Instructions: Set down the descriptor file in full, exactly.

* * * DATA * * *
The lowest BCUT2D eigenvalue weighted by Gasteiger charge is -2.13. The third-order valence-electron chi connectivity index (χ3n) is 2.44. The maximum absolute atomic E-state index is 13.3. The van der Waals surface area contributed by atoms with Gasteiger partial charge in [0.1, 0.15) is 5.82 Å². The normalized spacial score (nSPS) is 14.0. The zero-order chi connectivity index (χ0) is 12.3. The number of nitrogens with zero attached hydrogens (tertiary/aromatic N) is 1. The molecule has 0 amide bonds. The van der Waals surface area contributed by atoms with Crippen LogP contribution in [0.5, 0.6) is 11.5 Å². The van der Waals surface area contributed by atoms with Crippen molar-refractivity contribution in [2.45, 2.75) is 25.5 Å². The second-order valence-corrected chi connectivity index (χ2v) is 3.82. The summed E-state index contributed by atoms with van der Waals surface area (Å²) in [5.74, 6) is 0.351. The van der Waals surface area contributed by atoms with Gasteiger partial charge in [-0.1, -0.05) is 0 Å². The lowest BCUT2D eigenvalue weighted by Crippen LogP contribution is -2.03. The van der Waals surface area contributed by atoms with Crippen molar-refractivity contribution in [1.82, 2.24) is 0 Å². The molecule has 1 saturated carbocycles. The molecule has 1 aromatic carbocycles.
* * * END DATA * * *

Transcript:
The lowest BCUT2D eigenvalue weighted by Gasteiger charge is -2.13. The third-order valence-electron chi connectivity index (χ3n) is 2.44. The maximum absolute atomic E-state index is 13.3. The van der Waals surface area contributed by atoms with Gasteiger partial charge in [0.1, 0.15) is 5.82 Å². The normalized spacial score (nSPS) is 14.0. The zero-order chi connectivity index (χ0) is 12.3. The number of nitrogens with zero attached hydrogens (tertiary/aromatic N) is 1. The molecule has 0 amide bonds. The van der Waals surface area contributed by atoms with Crippen LogP contribution in [0.5, 0.6) is 11.5 Å². The van der Waals surface area contributed by atoms with Crippen molar-refractivity contribution in [2.45, 2.75) is 25.5 Å². The second-order valence-corrected chi connectivity index (χ2v) is 3.82. The summed E-state index contributed by atoms with van der Waals surface area (Å²) in [5.74, 6) is 0.351. The van der Waals surface area contributed by atoms with Gasteiger partial charge in [-0.1, -0.05) is 0 Å². The lowest BCUT2D eigenvalue weighted by Crippen LogP contribution is -2.03. The van der Waals surface area contributed by atoms with Crippen molar-refractivity contribution in [1.82, 2.24) is 0 Å². The molecule has 1 saturated carbocycles. The molecule has 1 aromatic carbocycles.